Not Limited to Manufacturing Processes

United Parcel Service (UPS) uses a variant of standard work to minimize the number of left turns that its delivery drivers have to make each day.

“UPS engineers found that left-hand turns were a major drag on effi ciency. Turning against traffic resulted in long waits in left-hand turn lanes that wasted time and fuel, and it also led to a disproportionate number of accidents. By mapping out routes that involved ‘a series of right-hand loops,’ UPS improved profi ts and safety while touting their catchy, environmentally friendly policy. As of 2012, the right turn rule, combined with other improvements, UPS saved around 10 million gallons of gas and reduced emissions by the equivalent of taking 5,300 cars off the road for a year.”

Link: short.productionmachining.com/upsnoleft

UPS itself explains the value of their standard work for avoiding no left turns: “Even if this meant traveling a greater distance, results showed that more packages could be delivered in less time with reduced emissions by driving in a series of right-hand loops. It helped the bottom line, met consumer demands and increased safety.”

Link: short.gardnerweb.com/upsright

By creating standard work to eliminate problematic left turns, UPS, “helped the bottom line, met consumer demands and increased safety.” The standard work discipline delivers results to the bottom line, while better meeting customer demand, increasing the safety of drivers and the public, while reducing the resources used. This is the power of standard work.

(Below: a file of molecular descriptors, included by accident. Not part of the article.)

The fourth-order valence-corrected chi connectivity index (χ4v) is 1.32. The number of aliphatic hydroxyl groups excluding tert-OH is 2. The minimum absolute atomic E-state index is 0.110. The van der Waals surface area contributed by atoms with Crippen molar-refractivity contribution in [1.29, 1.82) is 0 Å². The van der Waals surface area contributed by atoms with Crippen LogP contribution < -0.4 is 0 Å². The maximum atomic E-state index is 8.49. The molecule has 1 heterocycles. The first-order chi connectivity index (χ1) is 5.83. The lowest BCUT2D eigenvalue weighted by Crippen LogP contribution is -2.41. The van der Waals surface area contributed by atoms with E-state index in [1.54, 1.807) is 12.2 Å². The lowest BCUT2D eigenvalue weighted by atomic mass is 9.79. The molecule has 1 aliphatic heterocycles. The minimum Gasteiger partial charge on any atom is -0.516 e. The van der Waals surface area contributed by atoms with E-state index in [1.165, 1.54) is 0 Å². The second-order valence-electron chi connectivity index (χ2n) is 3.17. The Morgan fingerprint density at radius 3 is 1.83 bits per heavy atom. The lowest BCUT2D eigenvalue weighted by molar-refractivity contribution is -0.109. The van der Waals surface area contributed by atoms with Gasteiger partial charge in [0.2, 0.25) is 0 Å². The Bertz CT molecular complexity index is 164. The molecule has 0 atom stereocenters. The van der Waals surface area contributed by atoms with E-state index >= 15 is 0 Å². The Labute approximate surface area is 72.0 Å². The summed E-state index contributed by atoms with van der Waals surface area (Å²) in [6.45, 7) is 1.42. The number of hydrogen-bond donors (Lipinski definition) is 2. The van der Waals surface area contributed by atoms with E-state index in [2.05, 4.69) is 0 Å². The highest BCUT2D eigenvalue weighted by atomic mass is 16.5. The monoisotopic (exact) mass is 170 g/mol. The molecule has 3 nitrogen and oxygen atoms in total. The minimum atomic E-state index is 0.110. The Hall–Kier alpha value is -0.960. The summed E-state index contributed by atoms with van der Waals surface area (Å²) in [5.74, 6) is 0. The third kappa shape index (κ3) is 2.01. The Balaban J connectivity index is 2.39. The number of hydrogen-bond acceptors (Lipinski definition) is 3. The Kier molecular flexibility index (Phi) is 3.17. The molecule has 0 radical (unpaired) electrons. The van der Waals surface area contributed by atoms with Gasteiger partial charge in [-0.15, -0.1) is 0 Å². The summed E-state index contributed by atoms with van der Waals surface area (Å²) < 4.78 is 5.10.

Enable Your Performers

Our customer service performers struggle with ambiguityas to their role when an unexpected issue arises. Many times they fi nd themselves forced to choose between activities that deliver customer satisfaction, deliver some social good or those that maximize employer profits.

Standardization can be an enabler for an organization. As managers, we need to provide our performers with standard tools to enable their work with customers, tools that provide both the structure to assure that the customer’s and the organization’s needs are met. At the same time, we need to make sure we do not stifle our performer’s ability to innovate and be creative. Frozen, rigid practices can only assure that service to our customers does not keep up with the ever-changing demands of our customers and the marketplace.

We have standard work for our shop processes. Standard work has helped us bring our shop processes to quality levels unimaginable 10 years ago. Is it time now to help our team develop standard work for customer care and sustainment? I believe it is essential for us as managers to provide clarity to our performers on what is the right balance between enforcing our policies and serving the needs of both the customer and our organization. Currently, what means are available to let them know how to do just that? They have the responsibility, but do they have the authority? Standard work just might be the enabling means to help us help our performers walk that tightrope between our policies and our customers’ urgent requirements. Have you considered implementing standard work for customer service?